London: The BBC has upgraded security practices after staff received death threats and a presenter was harangued by conspiracy theorists.
Last week, footage showed Nicholas Watt, Newsnight’s political editor, making his way hurriedly through an aggressive mob of anti-vaccination protesters who accused the journalist of “lying” about lock-downs.
BBC Newsnight Political Editor Nicholas Watt was chased by an anti-vax mob.Credit:BBC
Since then, other journalists and staff at the broadcaster have been receiving death threats from people who believe that the pandemic is made up and that vaccinations are a means of government control.
The rise in threatening behaviour has prompted the BBC to offer training on how to deal with “an in-person attack” and set up a working group for anyone affected by the abuse.
Many of the threats have been via Telegram, an unregulated social media platform.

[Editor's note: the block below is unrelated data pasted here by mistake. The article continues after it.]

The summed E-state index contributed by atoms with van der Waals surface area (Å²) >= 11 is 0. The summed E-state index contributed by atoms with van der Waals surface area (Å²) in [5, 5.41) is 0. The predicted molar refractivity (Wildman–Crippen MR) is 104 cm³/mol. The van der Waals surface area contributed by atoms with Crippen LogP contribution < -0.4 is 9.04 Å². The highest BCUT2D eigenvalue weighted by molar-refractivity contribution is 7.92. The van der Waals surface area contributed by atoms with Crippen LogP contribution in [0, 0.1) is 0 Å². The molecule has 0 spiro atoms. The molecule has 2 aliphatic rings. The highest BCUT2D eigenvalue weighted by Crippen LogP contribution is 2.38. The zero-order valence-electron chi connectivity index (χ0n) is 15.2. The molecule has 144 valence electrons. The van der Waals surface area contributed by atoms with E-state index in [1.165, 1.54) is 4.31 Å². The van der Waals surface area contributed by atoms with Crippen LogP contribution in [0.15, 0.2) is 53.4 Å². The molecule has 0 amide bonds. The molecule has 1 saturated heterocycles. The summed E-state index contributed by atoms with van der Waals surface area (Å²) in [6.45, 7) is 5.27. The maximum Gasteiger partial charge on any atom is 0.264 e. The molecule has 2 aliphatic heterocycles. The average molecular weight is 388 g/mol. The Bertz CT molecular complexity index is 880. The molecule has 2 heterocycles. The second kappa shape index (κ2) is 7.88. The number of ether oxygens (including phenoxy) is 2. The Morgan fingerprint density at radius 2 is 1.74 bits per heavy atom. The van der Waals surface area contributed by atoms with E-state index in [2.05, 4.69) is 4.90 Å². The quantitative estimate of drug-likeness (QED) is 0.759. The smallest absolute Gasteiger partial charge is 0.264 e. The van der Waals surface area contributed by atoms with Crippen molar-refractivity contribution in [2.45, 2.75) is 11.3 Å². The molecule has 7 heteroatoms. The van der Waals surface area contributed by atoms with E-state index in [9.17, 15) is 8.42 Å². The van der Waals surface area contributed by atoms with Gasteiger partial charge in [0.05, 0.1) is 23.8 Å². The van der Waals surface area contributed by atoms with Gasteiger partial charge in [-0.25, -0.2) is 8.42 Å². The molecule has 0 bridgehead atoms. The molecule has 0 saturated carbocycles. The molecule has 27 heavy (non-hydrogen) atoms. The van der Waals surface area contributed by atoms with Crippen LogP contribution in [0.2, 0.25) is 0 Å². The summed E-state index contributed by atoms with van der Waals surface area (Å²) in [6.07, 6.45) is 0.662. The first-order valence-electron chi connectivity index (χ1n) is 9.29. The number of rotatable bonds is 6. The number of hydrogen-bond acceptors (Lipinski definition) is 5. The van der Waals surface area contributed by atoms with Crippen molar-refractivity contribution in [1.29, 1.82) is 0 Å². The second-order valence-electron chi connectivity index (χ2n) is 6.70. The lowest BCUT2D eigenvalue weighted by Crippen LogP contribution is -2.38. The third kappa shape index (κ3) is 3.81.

In messages seen by The Observer, comments from known conspiracy theorists expressed wishes to see BBC journalists dead and exchanged their contact information.
One, writing about the incident with Watt, said “I hope he gets killed”, and another responded “if the police weren’t there, he could and should have been lynched”.
Fran Unsworth, BBC director of news and current affairs, sent a message to staff on Friday that acknowledged the “abuse of journalists”.
Watt is a white man, but her note focused on women and ethnic minority reporters.
It read: “We know these attacks are more often aimed at women and journalists of colour, so we want to make sure we have particular support for those groups and are looking at what this could be.”
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